Five players to watch: DeShone Kizer's job to lose in Cleveland

Jordan Schultz

The NFL’s preseason is halfway done, which means roster cuts from 90 to 53 are inching closer. It also means that head coaches have to make decisions on starters.

Rookies continue to draw both the excitement and ire of fans, so we’ve included four on this list, including two who are trying to turn around two of the league’s longest playoff droughts. Here are the five players we’ll be watching in the third week of the preseason, the games that are generally seen as the dress rehearsals for the regular season:

Mitchell Trubisky QB Chicago Bears

We may as well feature Trubisky every week, because few storylines across NFL training camps have been more intriguing. Through two preseason games, Trubisky has shown us why the Bears gave up so much to get him with the second overall pick in April’s draft. His strong arm and athleticism are easy to see, as is his football acumen. Trubisky’s ability to properly adjust his protection before the snap – albeit in limited action – is arguably more impressive than his robust physical tools. Can he do it on every drive? Thus far, he’s gone a healthy 24 for 33 for 226 yards, two touchdowns and zero interceptions for a 135.4 passer rating (that’s just a tad better than Glennon and Mark Sanchez). Expect the 23-year-old to play a lot against Tennessee on Sunday – head coach John Fox won’t say if that means he will earn first-team reps – and watch to see how Trubisky reacts to different coverages.

DeShone Kizer QB Cleveland Browns

Kizer, an Ohio native, has been every bit as impressive as Trubisky and head coach Hue Jackson shrewdly named him the starter for this week’s game against a quality Tampa Bay defense.


Kizer’s tremendous arm strength and capacity to extend plays as both a runner and a passer is not something we often see from young quarterbacks. The Browns, like the Bears, are trying to build something for the long haul (Cleveland hasn’t been to the postseason since 2002, while Chicago hasn’t been since 2010). Both teams have taken on sizable contracts for unproven veteran quarterbacks in Brock Oswelier and Mike Glennon, neither of whom have looked particularly good in preseason action. If Kizer wants to earn the regular-season starting job, he needs to display the steadiness and leadership ability that Osweiler is so clearly lacking.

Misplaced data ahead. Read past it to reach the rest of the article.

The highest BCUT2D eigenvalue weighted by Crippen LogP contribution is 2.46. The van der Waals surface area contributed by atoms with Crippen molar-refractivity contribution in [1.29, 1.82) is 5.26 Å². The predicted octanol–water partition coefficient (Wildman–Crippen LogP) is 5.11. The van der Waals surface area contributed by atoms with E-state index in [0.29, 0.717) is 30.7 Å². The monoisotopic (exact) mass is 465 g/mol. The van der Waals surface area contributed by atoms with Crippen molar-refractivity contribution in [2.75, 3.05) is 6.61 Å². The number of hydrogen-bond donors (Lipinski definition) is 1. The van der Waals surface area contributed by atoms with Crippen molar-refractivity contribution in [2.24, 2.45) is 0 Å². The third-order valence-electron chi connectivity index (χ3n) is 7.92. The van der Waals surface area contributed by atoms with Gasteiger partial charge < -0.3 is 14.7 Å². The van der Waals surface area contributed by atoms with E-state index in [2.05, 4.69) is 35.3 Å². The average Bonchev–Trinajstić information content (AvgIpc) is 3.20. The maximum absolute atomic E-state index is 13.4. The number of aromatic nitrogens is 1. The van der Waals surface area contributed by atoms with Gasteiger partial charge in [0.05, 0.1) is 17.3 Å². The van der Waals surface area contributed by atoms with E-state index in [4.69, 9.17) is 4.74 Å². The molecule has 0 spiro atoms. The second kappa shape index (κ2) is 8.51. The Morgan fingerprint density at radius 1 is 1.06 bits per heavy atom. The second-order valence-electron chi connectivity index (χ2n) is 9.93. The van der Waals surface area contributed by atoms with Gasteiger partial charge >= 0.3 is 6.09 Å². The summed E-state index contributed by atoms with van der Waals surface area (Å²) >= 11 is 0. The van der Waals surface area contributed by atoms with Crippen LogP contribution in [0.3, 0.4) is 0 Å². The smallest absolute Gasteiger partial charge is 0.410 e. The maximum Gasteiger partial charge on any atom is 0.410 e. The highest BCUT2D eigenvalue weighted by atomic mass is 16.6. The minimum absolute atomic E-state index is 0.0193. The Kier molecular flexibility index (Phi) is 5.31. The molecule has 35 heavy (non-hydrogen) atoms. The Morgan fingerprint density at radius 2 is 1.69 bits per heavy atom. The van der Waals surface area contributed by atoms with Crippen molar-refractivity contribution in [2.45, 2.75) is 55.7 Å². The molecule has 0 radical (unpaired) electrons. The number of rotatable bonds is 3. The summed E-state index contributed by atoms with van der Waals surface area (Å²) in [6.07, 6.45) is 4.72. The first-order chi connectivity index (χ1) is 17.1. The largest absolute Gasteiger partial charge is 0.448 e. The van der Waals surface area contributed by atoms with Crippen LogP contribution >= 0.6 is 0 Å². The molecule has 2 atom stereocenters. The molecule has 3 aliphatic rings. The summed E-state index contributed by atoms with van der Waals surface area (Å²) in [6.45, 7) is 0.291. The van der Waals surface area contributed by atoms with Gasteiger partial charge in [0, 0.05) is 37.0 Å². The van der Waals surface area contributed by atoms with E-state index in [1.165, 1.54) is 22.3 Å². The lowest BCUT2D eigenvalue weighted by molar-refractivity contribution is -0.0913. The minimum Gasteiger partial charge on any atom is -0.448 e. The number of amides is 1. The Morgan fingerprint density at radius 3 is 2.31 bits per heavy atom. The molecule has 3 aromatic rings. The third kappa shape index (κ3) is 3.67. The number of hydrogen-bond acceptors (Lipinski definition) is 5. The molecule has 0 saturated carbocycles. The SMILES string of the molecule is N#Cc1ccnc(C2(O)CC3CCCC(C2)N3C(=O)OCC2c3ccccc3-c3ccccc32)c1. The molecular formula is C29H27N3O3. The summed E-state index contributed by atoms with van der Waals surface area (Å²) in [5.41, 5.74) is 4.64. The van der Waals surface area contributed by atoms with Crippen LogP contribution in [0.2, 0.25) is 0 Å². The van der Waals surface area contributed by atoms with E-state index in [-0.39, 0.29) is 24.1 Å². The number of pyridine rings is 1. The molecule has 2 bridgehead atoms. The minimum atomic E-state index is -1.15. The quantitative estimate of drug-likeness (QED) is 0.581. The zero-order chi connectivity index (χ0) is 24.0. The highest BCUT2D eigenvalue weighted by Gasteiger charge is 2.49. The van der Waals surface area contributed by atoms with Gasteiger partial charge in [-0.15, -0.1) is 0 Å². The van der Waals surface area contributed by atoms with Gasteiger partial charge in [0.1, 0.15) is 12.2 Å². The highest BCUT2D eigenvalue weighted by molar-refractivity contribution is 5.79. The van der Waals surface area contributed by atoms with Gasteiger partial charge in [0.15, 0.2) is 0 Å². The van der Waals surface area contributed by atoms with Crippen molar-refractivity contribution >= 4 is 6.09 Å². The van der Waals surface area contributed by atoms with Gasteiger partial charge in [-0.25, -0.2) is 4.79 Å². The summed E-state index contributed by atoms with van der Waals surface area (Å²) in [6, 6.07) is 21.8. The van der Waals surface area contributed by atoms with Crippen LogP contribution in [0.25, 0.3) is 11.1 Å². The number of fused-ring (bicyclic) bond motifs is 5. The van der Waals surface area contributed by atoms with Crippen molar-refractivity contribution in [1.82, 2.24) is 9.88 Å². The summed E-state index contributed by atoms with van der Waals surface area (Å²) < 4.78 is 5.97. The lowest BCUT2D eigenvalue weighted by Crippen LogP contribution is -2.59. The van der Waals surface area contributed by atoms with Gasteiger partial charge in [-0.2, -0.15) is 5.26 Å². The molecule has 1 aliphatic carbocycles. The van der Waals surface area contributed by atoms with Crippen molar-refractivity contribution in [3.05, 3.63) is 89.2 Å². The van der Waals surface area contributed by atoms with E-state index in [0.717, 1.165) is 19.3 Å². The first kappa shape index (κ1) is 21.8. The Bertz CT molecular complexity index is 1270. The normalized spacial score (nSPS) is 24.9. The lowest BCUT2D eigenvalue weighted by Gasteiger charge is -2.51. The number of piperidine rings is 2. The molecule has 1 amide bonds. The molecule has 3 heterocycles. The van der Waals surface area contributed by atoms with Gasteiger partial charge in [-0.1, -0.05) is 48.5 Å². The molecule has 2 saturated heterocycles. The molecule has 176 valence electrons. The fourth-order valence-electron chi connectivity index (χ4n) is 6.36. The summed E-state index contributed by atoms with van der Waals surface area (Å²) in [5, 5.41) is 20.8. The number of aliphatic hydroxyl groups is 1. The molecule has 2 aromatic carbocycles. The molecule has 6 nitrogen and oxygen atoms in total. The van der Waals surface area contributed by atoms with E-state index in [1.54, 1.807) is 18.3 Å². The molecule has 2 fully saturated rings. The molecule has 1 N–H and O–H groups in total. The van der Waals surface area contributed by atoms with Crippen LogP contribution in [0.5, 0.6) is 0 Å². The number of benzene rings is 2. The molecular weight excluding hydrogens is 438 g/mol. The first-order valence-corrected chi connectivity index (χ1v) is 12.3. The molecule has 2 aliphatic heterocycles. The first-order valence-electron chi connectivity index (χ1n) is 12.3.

DeShone Kizer will start at quarterback this week for the Browns. (AP)

Russell Wilson QB Seattle Seahawks

Wilson isn’t used to having much protection from his offensive line, but the season-ending injury to starting left tackle George Fant is still an absolute killer. Fant was playing good football – he had put on over 20 pounds of muscle and was being tasked with protecting Wilson’s blind side. Head coach Pete Carroll would prefer to keep free-agent acquisition Luke Joeckel at left guard, which means Fant’s replacement could be Matt Tobin (whom Seattle just traded for), but most likely seldom used second-year man Rees Odhiambo. All of this brings us back to Wilson. Maybe Wilson won’t play quite as much this week against Kansas City, but we should still be able to gauge how comfortable he is with his new left tackle. From a pre-snap perspective, how much protection will he add to that side? Will he be prone to scrambling a bit quicker? Wilson is as smart as anyone and won’t mess around. This is what Seahawks fans will be watching more than anything else. They know from experience that their season depends on it.

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Dalvin Cook RB Minnesota Vikings

Cook has looked every bit the part thus far in preseason. The former Florida State standout is extremely shifty and elusive coming out of the backfield, but also possesses the power and physicality to excel as a running back. Against Seattle, he amassed 40 yards on seven carries, including a terrific 15-yarder in which he made one man miss and gained extra yardage by keeping his legs churning. However, what has really separated the rookie has been his pass protection and pass-catching ability. Having one of the two is often a reach for young backs – Cook has both. That means he can remain on the field on obvious passing downs and be an every-down player. Latavius Murray, who has been out with an ankle injury, could make his preseason debut this week but Cook should continue to flourish. The Vikings host San Francisco on Sunday night.

James Conner RB Pittsburgh Steelers

Conner did not disappoint in his long-awaited debut for his hometown team. The rookie running back flashed a nice burst of speed, as well as the patient running and deft vision which made him so successful as a collegian. While it appears superstar Le’Veon Bell is close to ending his holdout and reporting to the Steelers, it would behoove Pittsburgh if Conner remains effective. He can catch the football, he’s tough and at the very least should be a quality complement to Bell. Pay close attention to how he responds this week against Indianapolis. How does he hold up in pass protection? Can he continue making the correct reads as a runner? Those are the key factors for him maintaining a role in the Pittsburgh offense.

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